Transmission of personal data between countries should only be done through established official channels such as mutual legal assistance agreements. Instead, by designating thousands of keywords, names, phrases and phone numbers, NSA computers can pick them out of millions of messages written by citizens around the world and pass anything of interest on to analysts. “It is like having a postal service that opens and reads every letter,” a Belgian observer commented. One can only speculate about what happens next.
Dubious security concerns
Third, Europeans don’t care so much about the legality than about their privacy, an issue that has always been more sensitive on the European side of the Atlantic. You hear more concerns about the U.S. Patriot Act in Europe than in the U.S., and people generally consider that if the law does not appropriately protect privacy, it means there is the law is flawed. Declarations like President Obama’s, who defended the spy program as a “modest encroachment” on privacy needed to keep Americans safe from terrorism, are unlikely to satisfy Europeans. They do not believe the encroachment is “modest” — quite the opposite actually. Nor do they think Obama’s argument justifies the massive scale of the snooping.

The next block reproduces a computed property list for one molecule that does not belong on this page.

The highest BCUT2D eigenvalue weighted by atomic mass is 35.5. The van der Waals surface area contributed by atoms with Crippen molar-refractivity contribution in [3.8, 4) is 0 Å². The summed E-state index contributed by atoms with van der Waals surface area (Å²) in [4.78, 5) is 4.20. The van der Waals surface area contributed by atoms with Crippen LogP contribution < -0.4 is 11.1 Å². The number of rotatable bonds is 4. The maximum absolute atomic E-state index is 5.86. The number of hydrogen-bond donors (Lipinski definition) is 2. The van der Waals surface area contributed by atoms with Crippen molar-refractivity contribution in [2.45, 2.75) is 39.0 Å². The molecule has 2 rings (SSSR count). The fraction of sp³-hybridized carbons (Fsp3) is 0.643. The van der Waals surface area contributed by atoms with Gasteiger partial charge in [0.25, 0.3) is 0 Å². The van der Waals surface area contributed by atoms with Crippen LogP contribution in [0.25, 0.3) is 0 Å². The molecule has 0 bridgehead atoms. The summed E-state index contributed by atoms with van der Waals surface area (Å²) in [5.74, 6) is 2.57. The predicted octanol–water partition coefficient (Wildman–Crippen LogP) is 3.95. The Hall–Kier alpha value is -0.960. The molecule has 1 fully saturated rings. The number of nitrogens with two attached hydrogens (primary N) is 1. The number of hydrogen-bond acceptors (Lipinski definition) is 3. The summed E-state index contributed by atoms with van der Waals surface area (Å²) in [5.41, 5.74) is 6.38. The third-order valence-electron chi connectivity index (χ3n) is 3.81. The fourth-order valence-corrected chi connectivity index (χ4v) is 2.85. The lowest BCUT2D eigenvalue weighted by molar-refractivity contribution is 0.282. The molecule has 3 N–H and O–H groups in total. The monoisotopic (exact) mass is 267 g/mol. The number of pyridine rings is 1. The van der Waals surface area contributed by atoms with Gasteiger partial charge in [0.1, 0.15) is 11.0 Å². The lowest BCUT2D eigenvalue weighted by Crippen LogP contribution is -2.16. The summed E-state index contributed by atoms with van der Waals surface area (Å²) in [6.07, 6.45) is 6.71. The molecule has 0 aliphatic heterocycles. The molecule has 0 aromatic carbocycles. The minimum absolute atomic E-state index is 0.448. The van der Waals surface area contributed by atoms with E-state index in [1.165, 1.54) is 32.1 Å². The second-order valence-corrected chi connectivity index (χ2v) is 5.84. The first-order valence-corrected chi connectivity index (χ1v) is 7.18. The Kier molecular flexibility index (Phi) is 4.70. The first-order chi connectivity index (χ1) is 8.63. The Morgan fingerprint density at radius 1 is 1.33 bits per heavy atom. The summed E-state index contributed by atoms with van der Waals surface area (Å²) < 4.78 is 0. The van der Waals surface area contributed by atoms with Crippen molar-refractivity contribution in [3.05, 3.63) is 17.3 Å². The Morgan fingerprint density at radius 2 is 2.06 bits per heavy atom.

To Europeans, even national security issues cannot come at the expense of fundamental rights. What sense does it make to protect citizens’ freedoms, they ask, by curtailing their freedoms? In Europe, the law clearly stipulates that the collection of personal data should always be proportional and strictly limited to what is absolutely necessary. The massive snooping by the Americans goes far beyond that.
Last week, Germans demonstrated against the PRISM program. The rallies came after leaked files showed that the U.S. did more spying on Germany than any other European country. But Germany has never been more of a hotbed of radicalism or terrorist threat than other countries in Europe.